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Premise Liability Law in Florida

Injuries arising from the negligence of property owners is extremely common, and yet is governed by a large set of complex and nuanced areas of the law. This blog will attempt to give a general overview of Premise Liability law.

What is Premise Liability?

Premise liability is a type of legal liability that all property owners who invite guests onto their premises bear. In essence, property owners can be liable for injuries guests endure if they were caused by unsafe or defective conditions on the property. Whether or not a business is liable is a complicated question.

Generally, an owner can be liable for damages on their property if they created the danger, knew about the danger, but did nothing about it, or should have known about the danger, but didn’t (thereby still doing nothing about it). Exactly what should be done is a complicated question, and is situational depending on state law, and the way the injury occurred.

Florida is a comparative law state, meaning that the victim can be assigned a percentage of the blame for their own injuries if they acted in an unreasonable manner which contributed to their own injuries. For example, a victim may be assigned 10% of the blame, which would lower their total damages received by 10%.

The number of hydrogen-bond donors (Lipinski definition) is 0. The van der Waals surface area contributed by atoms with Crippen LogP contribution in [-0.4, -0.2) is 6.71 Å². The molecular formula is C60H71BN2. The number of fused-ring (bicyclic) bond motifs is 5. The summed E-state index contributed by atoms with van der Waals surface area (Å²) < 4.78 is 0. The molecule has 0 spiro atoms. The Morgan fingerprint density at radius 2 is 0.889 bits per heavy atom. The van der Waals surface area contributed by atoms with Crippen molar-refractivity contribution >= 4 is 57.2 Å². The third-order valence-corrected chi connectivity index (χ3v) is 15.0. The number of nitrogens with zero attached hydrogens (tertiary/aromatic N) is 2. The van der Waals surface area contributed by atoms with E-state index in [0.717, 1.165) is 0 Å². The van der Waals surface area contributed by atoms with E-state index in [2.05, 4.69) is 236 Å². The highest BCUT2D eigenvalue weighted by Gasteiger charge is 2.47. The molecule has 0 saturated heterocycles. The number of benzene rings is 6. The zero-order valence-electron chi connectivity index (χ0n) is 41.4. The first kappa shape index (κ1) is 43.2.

What is Premise Liability Insurance?

Pretty much every reputable business will have premise liability insurance. This type of insurance covers injuries having to do with injuries caused by defective premises. Having this insurance is important.

While large multi-million dollar businesses could probably pay out damages where a person is injured on their premises just from their own funds, smaller businesses might have more trouble.  In most cases, this insurance allows victims to collect damages, even if they are collecting from small businesses that may not have many assets themselves.

What Types of Premise Liability Cases are There?

There are many types of possible premise liability cases that could occur. Therefore, it is important for property owners and guests to be aware of the likely dangers, to avoid injuries and know their legal rights.

Slip and Fall Cases

The classic and very common injury that occurs on premises, slip and fall cases generally occur when a patron falls due to a slippery floor. These types of falls can cause great injuries to a person, some of which may not be noticeable immediately. This is why it is always important to get checked out after an injury occurs.

Comparative negligence generally comes up in these cases, especially where the defense argued they placed down a wet floor sign.

Inadequate Maintenance of the Premises

Business owners are responsible for keeping their premises safe. In some cases, a failure to repair broken sidewalks, or burst pipes can cause injury, and produce liability for the business owner.

Defective Conditions on the Premises

Just as where a business is responsible for repairing broken damages, they are responsible for keeping making sure that all damage on the premises are repaired, they are also responsible for making sure nothing on the premises is actually defective to begin with. Improper construction of sidewalks or other utilities could create injuries the owner is responsible for.

Inadequate Building Security Leading to Injury or Assault